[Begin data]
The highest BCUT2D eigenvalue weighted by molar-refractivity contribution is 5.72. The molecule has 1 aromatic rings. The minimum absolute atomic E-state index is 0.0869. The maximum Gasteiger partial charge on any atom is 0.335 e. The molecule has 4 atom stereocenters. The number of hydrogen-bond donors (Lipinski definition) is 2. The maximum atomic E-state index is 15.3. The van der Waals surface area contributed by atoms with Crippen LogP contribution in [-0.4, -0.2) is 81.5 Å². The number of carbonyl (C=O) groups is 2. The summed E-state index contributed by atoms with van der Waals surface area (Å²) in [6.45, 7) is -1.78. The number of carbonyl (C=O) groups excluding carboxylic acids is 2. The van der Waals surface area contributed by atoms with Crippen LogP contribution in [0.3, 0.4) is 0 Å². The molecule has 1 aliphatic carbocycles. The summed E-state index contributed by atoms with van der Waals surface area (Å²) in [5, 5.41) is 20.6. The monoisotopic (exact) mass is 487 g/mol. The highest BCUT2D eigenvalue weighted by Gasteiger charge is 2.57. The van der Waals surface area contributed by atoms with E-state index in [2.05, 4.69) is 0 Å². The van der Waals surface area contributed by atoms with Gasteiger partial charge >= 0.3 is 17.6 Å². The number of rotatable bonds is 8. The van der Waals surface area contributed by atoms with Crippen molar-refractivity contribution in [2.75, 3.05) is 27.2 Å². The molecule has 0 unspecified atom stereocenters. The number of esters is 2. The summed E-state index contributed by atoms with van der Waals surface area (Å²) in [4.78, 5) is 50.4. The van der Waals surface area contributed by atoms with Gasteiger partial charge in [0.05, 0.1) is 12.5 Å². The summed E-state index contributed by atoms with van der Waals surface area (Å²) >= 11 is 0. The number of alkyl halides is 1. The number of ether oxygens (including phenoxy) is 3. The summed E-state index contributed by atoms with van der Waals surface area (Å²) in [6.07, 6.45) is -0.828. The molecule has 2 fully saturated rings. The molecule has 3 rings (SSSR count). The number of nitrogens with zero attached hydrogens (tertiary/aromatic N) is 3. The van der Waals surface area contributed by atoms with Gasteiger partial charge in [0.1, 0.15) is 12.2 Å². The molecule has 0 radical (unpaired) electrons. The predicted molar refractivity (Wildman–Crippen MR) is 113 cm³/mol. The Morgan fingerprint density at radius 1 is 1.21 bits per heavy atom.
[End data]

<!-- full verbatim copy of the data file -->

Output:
The highest BCUT2D eigenvalue weighted by molar-refractivity contribution is 5.72. The molecule has 1 aromatic rings. The minimum absolute atomic E-state index is 0.0869. The maximum Gasteiger partial charge on any atom is 0.335 e. The molecule has 4 atom stereocenters. The number of hydrogen-bond donors (Lipinski definition) is 2. The maximum atomic E-state index is 15.3. The van der Waals surface area contributed by atoms with Crippen LogP contribution in [-0.4, -0.2) is 81.5 Å². The number of carbonyl (C=O) groups is 2. The summed E-state index contributed by atoms with van der Waals surface area (Å²) in [6.45, 7) is -1.78. The number of carbonyl (C=O) groups excluding carboxylic acids is 2. The van der Waals surface area contributed by atoms with Crippen LogP contribution in [0.3, 0.4) is 0 Å². The molecule has 1 aliphatic carbocycles. The summed E-state index contributed by atoms with van der Waals surface area (Å²) in [5, 5.41) is 20.6. The monoisotopic (exact) mass is 487 g/mol. The highest BCUT2D eigenvalue weighted by Gasteiger charge is 2.57. The van der Waals surface area contributed by atoms with E-state index in [2.05, 4.69) is 0 Å². The van der Waals surface area contributed by atoms with Gasteiger partial charge >= 0.3 is 17.6 Å². The number of rotatable bonds is 8. The van der Waals surface area contributed by atoms with Crippen molar-refractivity contribution in [2.75, 3.05) is 27.2 Å². The molecule has 0 unspecified atom stereocenters. The number of esters is 2. The summed E-state index contributed by atoms with van der Waals surface area (Å²) in [4.78, 5) is 50.4. The van der Waals surface area contributed by atoms with Gasteiger partial charge in [0.05, 0.1) is 12.5 Å². The summed E-state index contributed by atoms with van der Waals surface area (Å²) >= 11 is 0. The number of alkyl halides is 1. The number of ether oxygens (including phenoxy) is 3. The summed E-state index contributed by atoms with van der Waals surface area (Å²) in [6.07, 6.45) is -0.828. The molecule has 2 fully saturated rings. The molecule has 3 rings (SSSR count). The number of nitrogens with zero attached hydrogens (tertiary/aromatic N) is 3. The van der Waals surface area contributed by atoms with Gasteiger partial charge in [0.1, 0.15) is 12.2 Å². The molecule has 0 radical (unpaired) electrons. The predicted molar refractivity (Wildman–Crippen MR) is 113 cm³/mol. The Morgan fingerprint density at radius 1 is 1.21 bits per heavy atom.